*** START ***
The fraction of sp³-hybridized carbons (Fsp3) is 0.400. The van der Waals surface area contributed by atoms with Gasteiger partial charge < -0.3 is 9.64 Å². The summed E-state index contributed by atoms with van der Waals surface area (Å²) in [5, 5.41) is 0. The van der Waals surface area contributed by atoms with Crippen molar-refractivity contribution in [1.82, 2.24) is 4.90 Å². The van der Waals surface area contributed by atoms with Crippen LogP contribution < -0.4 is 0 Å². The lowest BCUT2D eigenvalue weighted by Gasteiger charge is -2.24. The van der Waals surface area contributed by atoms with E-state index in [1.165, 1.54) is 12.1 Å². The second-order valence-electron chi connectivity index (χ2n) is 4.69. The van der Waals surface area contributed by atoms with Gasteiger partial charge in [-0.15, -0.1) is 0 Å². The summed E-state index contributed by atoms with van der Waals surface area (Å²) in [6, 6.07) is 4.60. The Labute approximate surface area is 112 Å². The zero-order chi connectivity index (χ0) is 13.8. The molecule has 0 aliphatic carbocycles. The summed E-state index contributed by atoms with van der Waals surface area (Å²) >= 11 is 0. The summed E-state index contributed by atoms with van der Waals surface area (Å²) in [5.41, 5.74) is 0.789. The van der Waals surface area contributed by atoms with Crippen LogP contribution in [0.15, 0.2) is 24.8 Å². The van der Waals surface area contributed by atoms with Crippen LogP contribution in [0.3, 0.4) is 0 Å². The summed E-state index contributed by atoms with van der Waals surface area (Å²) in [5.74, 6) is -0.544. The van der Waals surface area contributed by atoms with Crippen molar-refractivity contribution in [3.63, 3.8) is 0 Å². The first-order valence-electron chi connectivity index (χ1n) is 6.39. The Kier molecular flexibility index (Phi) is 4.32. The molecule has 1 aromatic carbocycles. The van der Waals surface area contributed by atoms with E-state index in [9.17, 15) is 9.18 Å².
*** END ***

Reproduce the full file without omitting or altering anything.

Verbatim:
The fraction of sp³-hybridized carbons (Fsp3) is 0.400. The van der Waals surface area contributed by atoms with Gasteiger partial charge < -0.3 is 9.64 Å². The summed E-state index contributed by atoms with van der Waals surface area (Å²) in [5, 5.41) is 0. The van der Waals surface area contributed by atoms with Crippen molar-refractivity contribution in [1.82, 2.24) is 4.90 Å². The van der Waals surface area contributed by atoms with Crippen LogP contribution < -0.4 is 0 Å². The lowest BCUT2D eigenvalue weighted by Gasteiger charge is -2.24. The van der Waals surface area contributed by atoms with E-state index in [1.165, 1.54) is 12.1 Å². The second-order valence-electron chi connectivity index (χ2n) is 4.69. The van der Waals surface area contributed by atoms with Gasteiger partial charge in [-0.15, -0.1) is 0 Å². The summed E-state index contributed by atoms with van der Waals surface area (Å²) in [6, 6.07) is 4.60. The Labute approximate surface area is 112 Å². The zero-order chi connectivity index (χ0) is 13.8. The molecule has 0 aliphatic carbocycles. The summed E-state index contributed by atoms with van der Waals surface area (Å²) >= 11 is 0. The summed E-state index contributed by atoms with van der Waals surface area (Å²) in [5.41, 5.74) is 0.789. The van der Waals surface area contributed by atoms with Crippen LogP contribution in [0.15, 0.2) is 24.8 Å². The van der Waals surface area contributed by atoms with Crippen LogP contribution in [0.3, 0.4) is 0 Å². The summed E-state index contributed by atoms with van der Waals surface area (Å²) in [5.74, 6) is -0.544. The van der Waals surface area contributed by atoms with Crippen molar-refractivity contribution in [3.63, 3.8) is 0 Å². The first-order valence-electron chi connectivity index (χ1n) is 6.39. The Kier molecular flexibility index (Phi) is 4.32. The molecule has 1 aromatic carbocycles. The van der Waals surface area contributed by atoms with E-state index in [9.17, 15) is 9.18 Å².